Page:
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Mikeybikes says:


Quote:
I would put cheapo tires on that Huffy and ride it. See if you've got a co-op in the area. They should have some cheap 27" tires.New tires on that bike would be worth it, and it will put it in a condition safe to ride. Ride it until you can afford to do something else.
I agree with Mikeybikes! If you're in a pinch right now. That bike will function perfectly well for years, until you're better able to afford a chromoly steel-framed bike.

- Slim

PS.

Whenever you fix it, try to put co-op parts on it. Save wherever you can, but not at the expense of your own personal safety.

Last edited by SlimRider; 11-04-11 at 10:13 AM.
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Old 11-04-11, 10:14 AM   #22
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Quote:
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I know it isn't chromoly because I am a connoisseur of vintage road bikes. Those cheapo Huffys didn't come with chromoly frames. The sticker on the seat tube isn't legible but I'd bet a pretty penny it doesn't say chromoly.
I salute you, Sir!

- Slim
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Old 11-04-11, 11:34 AM   #23
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Not directed to the OP, but an observation of mine on somebody else's posting propensity on this board: An instrument that only plays one note is usually just a noisemaker.



Riding (potentially) 30 miles a week is not that much (I don't mean for this to sound mean or snobby, I'm just saying...), if everything on that bike basically works, it would likely be worth putting a set of tires on it. I agree that I wouldn't bother putting new hardware on it, but the general-maintenance items are not that expensive and may be worth it, if it's the only thing keeping you from riding.
If you don't have a bike co-op in your area (I don't, sadly), then talk to your local LBS or check your local sporting good stores. If you search, you should be able to find a 27" tire for under $20, maybe under $15, without too much difficulty. This is not an "upgrade" to the bike, it is making it safe to ride (also, you can get a new chain and cables,both, for well under $20 at Walmart). If things are so tight that a $30-40 total is going to burden you, then buy one at a time. Overall, that's the price of a (small) tank of gasoline. How quick do you think you'd be able to recoup that amount by riding your bike vs. using your car? Then, you're in the black and can save toward your next bike.
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Old 11-04-11, 11:51 AM   #24
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Not directed to the OP, but an observation of mine on somebody else's posting propensity on this board: An instrument that only plays one note is usually just a noisemaker.


[/SIZE]
Amen to that.

And to the rest of what you said- spot on. My first road bike wasn't much in the way of road bikes. It was a Marukin! But yeah, with some new tires, if you can safely ride the thing, get in the habit of riding for not too much money, you can at least stick with it. It would be a shame if you gave up on cycle commuting because of this Huffy.
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Old 11-04-11, 12:42 PM   #25
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Wolfwerx says:

Quote:
Not directed to the OP, but an observation of mine on somebody else's posting propensity on this board: An instrument that only plays one note is usually just a noisemaker.
I usually attempt to make positive comments that are helpful to others. Like most others, I have areas of strengths and areas of weakness. I'm here to both learn for myself and share my own personal knowledge to help others. I would never assume so high a position above another as to state that I suspect, that I've observed something about another that I, as an imperfect being myself, deem as inferior.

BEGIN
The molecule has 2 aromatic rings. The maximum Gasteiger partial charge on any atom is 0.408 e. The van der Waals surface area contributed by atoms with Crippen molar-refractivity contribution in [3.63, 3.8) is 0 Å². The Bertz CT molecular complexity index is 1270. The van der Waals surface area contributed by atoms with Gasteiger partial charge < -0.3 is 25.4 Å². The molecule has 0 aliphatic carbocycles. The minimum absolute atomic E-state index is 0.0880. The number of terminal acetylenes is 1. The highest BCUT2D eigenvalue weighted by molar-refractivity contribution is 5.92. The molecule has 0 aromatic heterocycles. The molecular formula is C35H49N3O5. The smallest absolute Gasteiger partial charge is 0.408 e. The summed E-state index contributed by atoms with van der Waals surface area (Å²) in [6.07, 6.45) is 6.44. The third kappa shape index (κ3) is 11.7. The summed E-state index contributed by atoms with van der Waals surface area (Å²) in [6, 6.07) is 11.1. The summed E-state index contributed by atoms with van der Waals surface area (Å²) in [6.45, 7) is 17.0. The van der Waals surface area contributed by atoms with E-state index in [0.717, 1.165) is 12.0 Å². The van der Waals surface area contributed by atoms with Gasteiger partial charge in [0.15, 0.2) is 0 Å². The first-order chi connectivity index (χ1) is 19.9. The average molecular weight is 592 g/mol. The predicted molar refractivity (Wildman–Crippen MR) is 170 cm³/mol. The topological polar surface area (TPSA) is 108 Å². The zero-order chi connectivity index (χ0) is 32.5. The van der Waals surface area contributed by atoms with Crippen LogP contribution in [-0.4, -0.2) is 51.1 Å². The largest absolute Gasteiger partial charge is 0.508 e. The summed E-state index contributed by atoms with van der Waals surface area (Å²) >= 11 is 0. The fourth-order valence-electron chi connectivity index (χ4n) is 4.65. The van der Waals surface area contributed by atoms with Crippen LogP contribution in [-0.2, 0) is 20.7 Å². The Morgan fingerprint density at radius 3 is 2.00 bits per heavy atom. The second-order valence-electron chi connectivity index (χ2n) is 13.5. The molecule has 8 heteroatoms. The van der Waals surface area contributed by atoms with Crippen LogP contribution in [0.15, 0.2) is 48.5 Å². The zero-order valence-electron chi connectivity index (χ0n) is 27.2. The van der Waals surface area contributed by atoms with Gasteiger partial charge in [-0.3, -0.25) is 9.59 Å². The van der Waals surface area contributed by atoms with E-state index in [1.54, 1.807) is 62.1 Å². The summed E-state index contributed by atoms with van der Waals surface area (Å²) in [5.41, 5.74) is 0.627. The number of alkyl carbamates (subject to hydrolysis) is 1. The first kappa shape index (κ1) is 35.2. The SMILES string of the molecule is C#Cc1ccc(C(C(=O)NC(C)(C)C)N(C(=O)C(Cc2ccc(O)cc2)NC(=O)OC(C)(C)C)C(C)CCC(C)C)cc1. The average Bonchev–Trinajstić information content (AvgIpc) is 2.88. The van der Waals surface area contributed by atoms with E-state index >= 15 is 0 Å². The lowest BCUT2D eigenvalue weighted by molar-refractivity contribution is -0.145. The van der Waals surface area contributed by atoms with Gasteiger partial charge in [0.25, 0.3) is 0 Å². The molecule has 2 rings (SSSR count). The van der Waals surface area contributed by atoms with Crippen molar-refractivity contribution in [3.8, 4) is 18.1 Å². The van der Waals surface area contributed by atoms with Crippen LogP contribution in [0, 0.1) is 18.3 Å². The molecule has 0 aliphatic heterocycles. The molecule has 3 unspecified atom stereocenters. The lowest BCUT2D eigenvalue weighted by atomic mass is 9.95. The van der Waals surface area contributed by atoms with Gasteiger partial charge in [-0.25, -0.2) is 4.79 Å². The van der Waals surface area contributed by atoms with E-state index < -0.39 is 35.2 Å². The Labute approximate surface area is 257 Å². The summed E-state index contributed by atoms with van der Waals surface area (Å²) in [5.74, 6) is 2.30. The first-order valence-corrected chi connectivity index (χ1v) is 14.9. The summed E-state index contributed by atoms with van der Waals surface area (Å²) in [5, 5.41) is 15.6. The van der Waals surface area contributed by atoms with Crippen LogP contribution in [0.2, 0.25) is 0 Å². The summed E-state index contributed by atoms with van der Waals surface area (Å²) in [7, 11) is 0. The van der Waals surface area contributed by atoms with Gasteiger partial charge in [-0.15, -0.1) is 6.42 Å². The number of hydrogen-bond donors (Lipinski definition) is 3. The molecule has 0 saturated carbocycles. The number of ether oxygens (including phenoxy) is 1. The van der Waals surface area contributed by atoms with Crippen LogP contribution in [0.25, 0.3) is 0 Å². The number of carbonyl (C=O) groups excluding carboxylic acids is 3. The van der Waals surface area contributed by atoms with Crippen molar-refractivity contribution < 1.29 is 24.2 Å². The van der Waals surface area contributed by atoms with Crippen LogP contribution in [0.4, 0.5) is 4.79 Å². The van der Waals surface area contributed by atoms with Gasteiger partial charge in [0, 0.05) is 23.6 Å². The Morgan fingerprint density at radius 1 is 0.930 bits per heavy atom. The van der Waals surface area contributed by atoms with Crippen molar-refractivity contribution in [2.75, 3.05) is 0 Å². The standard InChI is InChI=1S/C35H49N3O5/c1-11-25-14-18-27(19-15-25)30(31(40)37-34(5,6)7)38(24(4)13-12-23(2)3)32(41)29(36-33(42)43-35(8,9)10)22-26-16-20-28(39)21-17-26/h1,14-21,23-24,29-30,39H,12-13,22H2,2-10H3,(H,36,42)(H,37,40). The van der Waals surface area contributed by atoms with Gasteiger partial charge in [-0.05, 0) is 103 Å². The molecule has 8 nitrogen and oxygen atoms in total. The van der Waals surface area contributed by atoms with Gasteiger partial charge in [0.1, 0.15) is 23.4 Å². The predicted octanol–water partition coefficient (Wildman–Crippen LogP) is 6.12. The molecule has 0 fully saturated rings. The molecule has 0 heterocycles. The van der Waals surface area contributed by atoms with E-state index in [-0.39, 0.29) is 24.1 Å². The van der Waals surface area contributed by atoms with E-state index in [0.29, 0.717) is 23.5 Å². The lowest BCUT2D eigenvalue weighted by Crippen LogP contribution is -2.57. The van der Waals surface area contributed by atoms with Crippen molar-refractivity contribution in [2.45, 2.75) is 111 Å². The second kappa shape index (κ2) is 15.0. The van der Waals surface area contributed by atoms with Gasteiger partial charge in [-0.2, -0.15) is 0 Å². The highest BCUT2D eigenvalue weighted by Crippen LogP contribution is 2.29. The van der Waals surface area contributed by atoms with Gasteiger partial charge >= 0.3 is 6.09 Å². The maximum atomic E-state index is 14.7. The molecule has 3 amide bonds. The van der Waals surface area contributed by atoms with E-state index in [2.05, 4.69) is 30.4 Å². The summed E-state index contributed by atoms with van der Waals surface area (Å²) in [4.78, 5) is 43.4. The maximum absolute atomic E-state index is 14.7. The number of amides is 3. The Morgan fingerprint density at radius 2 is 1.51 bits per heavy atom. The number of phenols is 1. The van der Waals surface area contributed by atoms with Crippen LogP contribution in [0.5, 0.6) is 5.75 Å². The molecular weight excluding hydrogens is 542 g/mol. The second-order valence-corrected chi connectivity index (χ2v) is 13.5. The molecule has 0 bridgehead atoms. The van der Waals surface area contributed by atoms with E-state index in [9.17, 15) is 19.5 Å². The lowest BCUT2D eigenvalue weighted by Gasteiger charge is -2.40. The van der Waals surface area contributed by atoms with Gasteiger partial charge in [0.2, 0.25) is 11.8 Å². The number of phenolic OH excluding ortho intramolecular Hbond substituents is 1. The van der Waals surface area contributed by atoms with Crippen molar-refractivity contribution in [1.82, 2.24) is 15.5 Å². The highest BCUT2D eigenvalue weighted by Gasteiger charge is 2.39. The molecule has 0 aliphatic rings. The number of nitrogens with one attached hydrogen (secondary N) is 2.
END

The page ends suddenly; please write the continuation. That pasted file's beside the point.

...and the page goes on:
There are far too many stones and too many glass houses out there...


Quote:
Riding (potentially) 30 miles a week is not that much (I don't mean for this to
sound mean or snobby, I'm just saying...), if everything on that bike
basically works, it would likely be worth putting a set of tires on it. I
agree that I wouldn't bother putting new hardware on it, but the
general-maintenance items are not that expensive and may be worth it, if it's
the only thing keeping you from riding. If you don't have a
bike co-op in your area (I don't, sadly), then talk to your local LBS or check
your local sporting good stores. If you search, you should be able to find a
27" tire for under $20, maybe under $15, without too much difficulty. This is
not an "upgrade" to the bike, it is making it safe to ride (also, you can get a
new chain and cables,both, for well under $20 at Walmart). If things are so
tight that a $30-40 total is going to burden you, then buy one at a time.
Overall, that's the price of a (small) tank of gasoline. How quick do you think
you'd be able to recoup that amount by riding your bike vs. using your car?
Then, you're in the black and can save toward your next bike.
Yes! Mickeybikes and I have already suggested the idea about the Co-op, that's good! ...Thus far, I'm hearing the same noise..


Matimeo says:

Quote:
Amen to that.
I paid you homage...I saluted you


Quote:
And to the rest of what you said- spot on. My first road bike wasn't much in
the way of road bikes. It was a Marukin! But yeah, with some new tires, if you
can safely ride the thing, get in the habit of riding for not too much money,
you can at least stick with it. It would be a shame if you gave up on cycle
commuting because of this Huffy.
That's a very old bike, vintage or not. It's still here after many decades, able to deliver service for quite possibly another decade. It can do that because it's made of steel. That's why I sing the praises of steel. It's a wonderful bicycle frame material. It's strong, it's durable, it's impact-resistant, and it has a high yield capacity.
My cycling experience spans for well over three decades. My Huffy experience OTOH is extremely limited!

You guys are still good guys in my book!

Peace...

- Slim

Last edited by SlimRider; 11-04-11 at 03:52 PM.